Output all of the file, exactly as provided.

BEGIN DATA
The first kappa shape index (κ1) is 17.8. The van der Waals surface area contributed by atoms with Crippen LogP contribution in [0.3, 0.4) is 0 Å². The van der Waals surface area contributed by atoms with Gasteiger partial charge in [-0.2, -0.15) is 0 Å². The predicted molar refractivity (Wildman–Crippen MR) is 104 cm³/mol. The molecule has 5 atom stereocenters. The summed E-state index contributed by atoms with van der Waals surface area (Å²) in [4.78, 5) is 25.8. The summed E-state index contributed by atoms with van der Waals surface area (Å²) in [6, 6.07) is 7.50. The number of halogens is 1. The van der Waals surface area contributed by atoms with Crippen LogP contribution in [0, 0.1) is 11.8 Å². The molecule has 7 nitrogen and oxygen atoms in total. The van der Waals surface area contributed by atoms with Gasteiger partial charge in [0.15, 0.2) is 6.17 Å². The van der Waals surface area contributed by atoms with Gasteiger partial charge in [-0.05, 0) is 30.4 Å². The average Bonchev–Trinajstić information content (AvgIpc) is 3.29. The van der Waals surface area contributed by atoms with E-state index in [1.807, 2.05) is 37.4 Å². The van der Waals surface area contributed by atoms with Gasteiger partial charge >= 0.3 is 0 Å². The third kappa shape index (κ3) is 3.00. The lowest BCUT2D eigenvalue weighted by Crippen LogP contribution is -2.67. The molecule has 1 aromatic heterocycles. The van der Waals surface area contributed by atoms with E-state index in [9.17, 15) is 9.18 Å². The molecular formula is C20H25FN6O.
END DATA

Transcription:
The first kappa shape index (κ1) is 17.8. The van der Waals surface area contributed by atoms with Crippen LogP contribution in [0.3, 0.4) is 0 Å². The van der Waals surface area contributed by atoms with Gasteiger partial charge in [-0.2, -0.15) is 0 Å². The predicted molar refractivity (Wildman–Crippen MR) is 104 cm³/mol. The molecule has 5 atom stereocenters. The summed E-state index contributed by atoms with van der Waals surface area (Å²) in [4.78, 5) is 25.8. The summed E-state index contributed by atoms with van der Waals surface area (Å²) in [6, 6.07) is 7.50. The number of halogens is 1. The van der Waals surface area contributed by atoms with Crippen LogP contribution in [0, 0.1) is 11.8 Å². The molecule has 7 nitrogen and oxygen atoms in total. The van der Waals surface area contributed by atoms with Gasteiger partial charge in [0.15, 0.2) is 6.17 Å². The van der Waals surface area contributed by atoms with Gasteiger partial charge in [-0.05, 0) is 30.4 Å². The average Bonchev–Trinajstić information content (AvgIpc) is 3.29. The van der Waals surface area contributed by atoms with E-state index in [1.807, 2.05) is 37.4 Å². The van der Waals surface area contributed by atoms with Gasteiger partial charge >= 0.3 is 0 Å². The third kappa shape index (κ3) is 3.00. The lowest BCUT2D eigenvalue weighted by Crippen LogP contribution is -2.67. The molecule has 1 aromatic heterocycles. The van der Waals surface area contributed by atoms with E-state index in [9.17, 15) is 9.18 Å². The molecular formula is C20H25FN6O.